A significant issue was the application of the decision of WorkCover Queensland v Margaret Kehl (2002) 170 QGIG 93 and the relevance of the special state of knowledge of the worker’s disability when applying the ‘reasonable management action’ formulation.
Deputy President Bloomfield
Was the management action reasonable and carried out in a reasonable way?
 Any consideration of this question requires determination of the conflict between Q-COMP and QR about the relevance of the principle established by President Hall in Kehl and its application to the facts and circumstances of this case. In that case the President said:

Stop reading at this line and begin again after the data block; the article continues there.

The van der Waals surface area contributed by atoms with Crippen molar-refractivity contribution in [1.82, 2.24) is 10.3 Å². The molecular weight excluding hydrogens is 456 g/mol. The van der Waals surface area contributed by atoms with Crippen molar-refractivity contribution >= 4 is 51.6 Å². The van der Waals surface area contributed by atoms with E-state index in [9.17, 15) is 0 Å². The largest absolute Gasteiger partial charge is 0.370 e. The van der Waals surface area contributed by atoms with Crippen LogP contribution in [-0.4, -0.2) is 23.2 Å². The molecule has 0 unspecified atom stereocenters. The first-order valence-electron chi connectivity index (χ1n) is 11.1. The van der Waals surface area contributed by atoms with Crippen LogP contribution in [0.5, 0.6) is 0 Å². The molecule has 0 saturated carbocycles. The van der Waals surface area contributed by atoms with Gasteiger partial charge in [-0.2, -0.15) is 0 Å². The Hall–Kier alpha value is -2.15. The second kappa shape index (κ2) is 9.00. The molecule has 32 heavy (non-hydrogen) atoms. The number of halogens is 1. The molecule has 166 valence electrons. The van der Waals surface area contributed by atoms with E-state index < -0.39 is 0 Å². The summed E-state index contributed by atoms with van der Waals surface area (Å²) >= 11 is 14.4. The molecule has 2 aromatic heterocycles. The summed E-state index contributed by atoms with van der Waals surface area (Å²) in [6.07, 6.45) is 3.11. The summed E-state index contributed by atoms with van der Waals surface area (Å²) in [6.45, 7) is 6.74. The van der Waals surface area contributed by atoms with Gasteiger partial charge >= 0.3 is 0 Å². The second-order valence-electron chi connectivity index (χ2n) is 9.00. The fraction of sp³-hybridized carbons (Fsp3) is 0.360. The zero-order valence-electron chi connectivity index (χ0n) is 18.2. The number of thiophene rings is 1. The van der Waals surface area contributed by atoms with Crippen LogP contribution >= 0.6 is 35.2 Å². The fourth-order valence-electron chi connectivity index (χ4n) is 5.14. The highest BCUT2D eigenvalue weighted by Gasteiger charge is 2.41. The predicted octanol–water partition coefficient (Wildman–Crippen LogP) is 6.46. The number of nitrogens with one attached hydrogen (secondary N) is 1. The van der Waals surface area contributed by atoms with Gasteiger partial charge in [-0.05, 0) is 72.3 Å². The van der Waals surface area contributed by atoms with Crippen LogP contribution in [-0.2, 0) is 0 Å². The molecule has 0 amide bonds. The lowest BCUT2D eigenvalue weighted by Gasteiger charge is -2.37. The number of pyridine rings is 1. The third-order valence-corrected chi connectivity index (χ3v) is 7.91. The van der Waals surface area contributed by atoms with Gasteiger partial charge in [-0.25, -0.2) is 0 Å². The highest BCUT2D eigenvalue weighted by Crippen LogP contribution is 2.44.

“For the purpose of dealing with the appeal it is not necessary to say [much] about the facts. It is sufficient to say that the respondent was (and is) a school teacher and that the stressors identified by the Industrial Magistrate were the way in which Education Queensland dealt with two complaints against the respondent by the mother of a student in one of her classes and the way in which Education Queensland dealt with a grievance which the respondent had filed against the principal of the school at which she worked. The Industrial Magistrate found that the decisions and actions taken by Education Queensland in or about each of the three transactions were management action and that it was reasonable for Education Queensland to have become involved in the transactions. However, the Industrial Magistrate went on to find that Education Queensland did not manage the three actions in a reasonable way. His worship came to that conclusion because: